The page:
The remembrance of the righteous is a blessing,
but the name of the wicked will rot. Proverbs 10:7 HCSB
A good name is to be chosen over great wealth;
favor is better than silver and gold. Proverbs 22:1 HCSB
I remember having a wooden plaque painted like a baseball hanging in my room as a kid. It had my name in big letters and Proverbs 22:1 written out underneath. I think it may have even had “crowned one” underneath my name (stephanos is the Greek name for Stephen/Steven and means “crowned one,” or so it claimed).
In these two verses, the value of one’s name is held up as a vitally important concern. In the biblical mindset, someone’s name is far, far more than an identifier; your name encapsulates everything about you. Your name is who you are.
That’s why the giving and changing of names is such a big deal in the Bible. Adam–God’s image and representative ruler over His newly formed creation–names the animals. He names Eve. Abram becomes Abraham because of God’s promise. Isaac (“he laughs”) indicates the joy he brings to his parents. Jacob (“he cheats”) becomes Israel (“he wrestles with God”). The sons of Israel are named based on the circumstances of their conception (e.g., Joseph (“one who adds”) was added to Rachel; Dan (“judge”) was God’s supposed judging in favor of Leah). Simon becomes Peter, the “rock.” It is Yahweh’s name that is not to be taken in vain. It is by the name of Jesus alone that we can be saved. It is at the name of Jesus that every knee bows.
I even named my daughter Eliana (“my God has answered”) because my wife and I prayed for years to have a child. She is the living, breathing embodiment of the answer to those prayers. Her name means something.
We see something of the significance of a name when we compare these two verses. Proverbs 10:7 consists of two lines that are set up as a contrast with one another. The parallelism of this (and many other proverbs and poetic passages in the Bible) helps interpret each line based on the other. The contrast is between the righteous and the wicked, but they both have a “name” or a “remembrance.”
Your name is your remembrance. This makes sense (which a proverb should, obviously). I remember a big part of the difficulty in choosing a name for Ellie was that suggested names all brought up associations from the past that were not pleasant memories. The name was more than a label; it brought up a remembrance of the person.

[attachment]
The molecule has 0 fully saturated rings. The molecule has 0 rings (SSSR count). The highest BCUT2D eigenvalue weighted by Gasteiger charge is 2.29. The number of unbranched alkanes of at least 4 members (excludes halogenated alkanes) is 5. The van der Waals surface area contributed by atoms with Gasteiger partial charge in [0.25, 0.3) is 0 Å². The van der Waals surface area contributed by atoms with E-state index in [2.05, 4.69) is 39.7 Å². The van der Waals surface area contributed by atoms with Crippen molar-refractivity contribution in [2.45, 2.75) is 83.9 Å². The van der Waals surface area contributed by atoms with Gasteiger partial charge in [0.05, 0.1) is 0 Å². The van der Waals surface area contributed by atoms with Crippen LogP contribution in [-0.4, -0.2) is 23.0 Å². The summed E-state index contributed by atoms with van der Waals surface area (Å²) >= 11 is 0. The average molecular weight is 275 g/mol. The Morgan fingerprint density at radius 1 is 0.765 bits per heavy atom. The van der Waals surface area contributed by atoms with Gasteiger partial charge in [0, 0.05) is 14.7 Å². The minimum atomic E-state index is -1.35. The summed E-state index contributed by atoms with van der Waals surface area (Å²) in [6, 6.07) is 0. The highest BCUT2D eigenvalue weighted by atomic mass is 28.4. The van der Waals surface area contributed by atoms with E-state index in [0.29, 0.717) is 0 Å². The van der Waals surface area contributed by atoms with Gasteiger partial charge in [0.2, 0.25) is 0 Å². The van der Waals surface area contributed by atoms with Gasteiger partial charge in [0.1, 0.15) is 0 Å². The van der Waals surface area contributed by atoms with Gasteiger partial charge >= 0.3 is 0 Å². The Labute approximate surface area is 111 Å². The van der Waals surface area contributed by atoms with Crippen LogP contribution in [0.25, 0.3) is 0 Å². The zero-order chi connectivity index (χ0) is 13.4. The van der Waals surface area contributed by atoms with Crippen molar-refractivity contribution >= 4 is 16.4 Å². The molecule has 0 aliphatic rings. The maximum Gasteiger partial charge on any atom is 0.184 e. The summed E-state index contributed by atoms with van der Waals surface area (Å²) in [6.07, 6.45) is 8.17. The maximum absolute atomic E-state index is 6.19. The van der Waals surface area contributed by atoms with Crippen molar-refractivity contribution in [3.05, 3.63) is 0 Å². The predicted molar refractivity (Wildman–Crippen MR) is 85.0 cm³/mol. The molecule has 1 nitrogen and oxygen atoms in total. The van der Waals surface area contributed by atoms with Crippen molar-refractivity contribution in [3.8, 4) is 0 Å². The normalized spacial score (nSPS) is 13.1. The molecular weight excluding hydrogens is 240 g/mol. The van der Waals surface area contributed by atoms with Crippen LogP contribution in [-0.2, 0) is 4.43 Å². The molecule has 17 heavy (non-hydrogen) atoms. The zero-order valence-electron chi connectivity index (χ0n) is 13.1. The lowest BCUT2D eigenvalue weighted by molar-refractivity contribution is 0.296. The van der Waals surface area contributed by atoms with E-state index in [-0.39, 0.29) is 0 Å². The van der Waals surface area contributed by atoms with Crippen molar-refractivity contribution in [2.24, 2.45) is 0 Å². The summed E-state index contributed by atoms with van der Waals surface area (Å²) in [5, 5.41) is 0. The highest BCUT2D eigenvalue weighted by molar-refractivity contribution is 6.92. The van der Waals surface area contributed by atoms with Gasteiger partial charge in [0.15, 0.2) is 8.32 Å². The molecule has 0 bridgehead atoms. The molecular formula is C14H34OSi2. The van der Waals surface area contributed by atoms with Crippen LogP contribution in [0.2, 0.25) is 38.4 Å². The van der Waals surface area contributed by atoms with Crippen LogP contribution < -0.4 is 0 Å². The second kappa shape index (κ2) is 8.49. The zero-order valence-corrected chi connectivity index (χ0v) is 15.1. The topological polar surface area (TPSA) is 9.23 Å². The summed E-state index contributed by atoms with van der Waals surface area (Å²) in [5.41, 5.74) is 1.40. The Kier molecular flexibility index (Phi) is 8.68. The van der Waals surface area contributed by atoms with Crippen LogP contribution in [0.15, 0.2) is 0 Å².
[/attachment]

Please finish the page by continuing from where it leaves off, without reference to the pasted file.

To combine the two verses, then, we see that the value of a good name is greater than money or silver or gold because it is a remembrance. Your name is who you are, what you are like, what you do, what you believe, what you stand for, what you represent–all of what makes you, you. Your name stands for what you are known and remembered for. A good name is a blessing–you’re remembered gladly and fondly.
But before we think Solomon is advocating a people-pleasing mentality (which the Bible, including Solomon, soundly refutes), let’s look at some examples of names in the Bible and how this principle plays out.
First, because of sin, there is no “good” name anymore. Not by default. Just like Mom and Dad picking names for us, we can’t help but associate sin and wickedness and impurity and imperfection to anyone anymore. Abraham? Lied about being married to save his own hide. REPEATEDLY. Abraham is not the model husband. Barak is a general, but he wouldn’t go into battle without being led by a woman, even though he was told this would take the glory from him. He’s not exactly the model of courage and faith. Gideon had to have multiple consecutive signs before he believed that Yahweh Himself was with him and would give him victory over enemies. If you’re looking for a good name of faith, Gideon’s not it. Samson is a name that conjures up Philistine prostitutes, long hair, and strength that brought the house down. (Sorry.) RUF minister John Stone described him as a bad boy: not the kind of bad boy that girls fawn over, but the kind of bad boy that terrifies you if he’s in the same state as you. Samson’s not a “good name.” Jephthah is the guy who’s known only because he made a stupid vow that cost the life of his beloved daughter. In almost every reference to her, Rahab is always identified as “the prostitute.” Not exactly the designation daddies hope for their little girls.
The reality of sin means that Jesus–the only sinless one–is the only name, the only remembrance, that’s truly good. Is Solomon setting up an impossible standard here? Yes and no.
The common thread of all these names is these are all gross sinners. Cowards, liars, idiots, whores even. And all of them–by name–are listed in Hebrews 11. The glorious, incredible, unimaginable good of the gospel is that because of Jesus’ good name, our names are redeemed in spite of our sin! The remembrance of these people ceases to be their sin, but instead the gift of faith that saved them!
Not only that, but Jesus even promises more:
Anyone who has an ear should listen to what the Spirit says to the churches. I will give the victor some of the hidden manna. I will also give him a white stone, and on the stone a new name is inscribed that no one knows except the one who receives it…In the same way, the victor will be dressed in white clothes, and I will never erase his name from the book of life, but will acknowledge his name before My Father and before His angels…I will write on him the name of My God, and the name of the city of My God…and My new name (Revelation 2:17; 3:5,12 HCSB)
In glory, we have a new name, because we will be completely new. We have begun the transformation, but when it is complete, we’ll have a new name to go along with it. A new name for
A good name is to be chosen over much wealth. How? By repenting and believing in the Lord Jesus.